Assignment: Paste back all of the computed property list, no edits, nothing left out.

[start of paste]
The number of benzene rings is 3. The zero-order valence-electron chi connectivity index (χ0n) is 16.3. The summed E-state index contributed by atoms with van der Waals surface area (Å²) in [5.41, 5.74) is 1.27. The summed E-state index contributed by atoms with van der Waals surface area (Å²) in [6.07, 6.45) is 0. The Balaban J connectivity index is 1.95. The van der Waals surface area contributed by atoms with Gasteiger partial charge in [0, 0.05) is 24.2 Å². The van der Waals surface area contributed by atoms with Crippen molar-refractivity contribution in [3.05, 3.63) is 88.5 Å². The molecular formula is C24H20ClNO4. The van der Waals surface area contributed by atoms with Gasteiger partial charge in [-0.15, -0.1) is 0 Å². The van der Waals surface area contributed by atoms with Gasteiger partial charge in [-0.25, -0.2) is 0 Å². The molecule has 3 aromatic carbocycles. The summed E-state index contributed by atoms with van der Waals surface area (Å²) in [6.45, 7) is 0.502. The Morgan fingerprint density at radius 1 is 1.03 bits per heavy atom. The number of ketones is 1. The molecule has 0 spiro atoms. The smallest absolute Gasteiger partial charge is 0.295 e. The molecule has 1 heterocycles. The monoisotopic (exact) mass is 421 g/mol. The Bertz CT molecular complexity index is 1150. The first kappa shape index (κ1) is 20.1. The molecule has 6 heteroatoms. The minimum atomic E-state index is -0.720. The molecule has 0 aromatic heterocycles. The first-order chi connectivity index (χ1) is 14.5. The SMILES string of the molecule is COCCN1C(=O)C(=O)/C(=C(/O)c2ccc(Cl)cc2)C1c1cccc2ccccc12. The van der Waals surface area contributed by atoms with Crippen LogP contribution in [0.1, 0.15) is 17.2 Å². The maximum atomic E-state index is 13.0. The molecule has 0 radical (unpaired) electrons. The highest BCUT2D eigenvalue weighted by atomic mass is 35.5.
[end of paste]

The number of benzene rings is 3. The zero-order valence-electron chi connectivity index (χ0n) is 16.3. The summed E-state index contributed by atoms with van der Waals surface area (Å²) in [5.41, 5.74) is 1.27. The summed E-state index contributed by atoms with van der Waals surface area (Å²) in [6.07, 6.45) is 0. The Balaban J connectivity index is 1.95. The van der Waals surface area contributed by atoms with Gasteiger partial charge in [0, 0.05) is 24.2 Å². The van der Waals surface area contributed by atoms with Crippen molar-refractivity contribution in [3.05, 3.63) is 88.5 Å². The molecular formula is C24H20ClNO4. The van der Waals surface area contributed by atoms with Gasteiger partial charge in [-0.15, -0.1) is 0 Å². The van der Waals surface area contributed by atoms with Gasteiger partial charge in [-0.25, -0.2) is 0 Å². The molecule has 3 aromatic carbocycles. The summed E-state index contributed by atoms with van der Waals surface area (Å²) in [6.45, 7) is 0.502. The Morgan fingerprint density at radius 1 is 1.03 bits per heavy atom. The number of ketones is 1. The molecule has 0 spiro atoms. The smallest absolute Gasteiger partial charge is 0.295 e. The molecule has 1 heterocycles. The monoisotopic (exact) mass is 421 g/mol. The Bertz CT molecular complexity index is 1150. The first kappa shape index (κ1) is 20.1. The molecule has 6 heteroatoms. The minimum atomic E-state index is -0.720. The molecule has 0 aromatic heterocycles. The first-order chi connectivity index (χ1) is 14.5. The SMILES string of the molecule is COCCN1C(=O)C(=O)/C(=C(/O)c2ccc(Cl)cc2)C1c1cccc2ccccc12. The van der Waals surface area contributed by atoms with Crippen LogP contribution in [0.1, 0.15) is 17.2 Å². The maximum atomic E-state index is 13.0. The molecule has 0 radical (unpaired) electrons. The highest BCUT2D eigenvalue weighted by atomic mass is 35.5.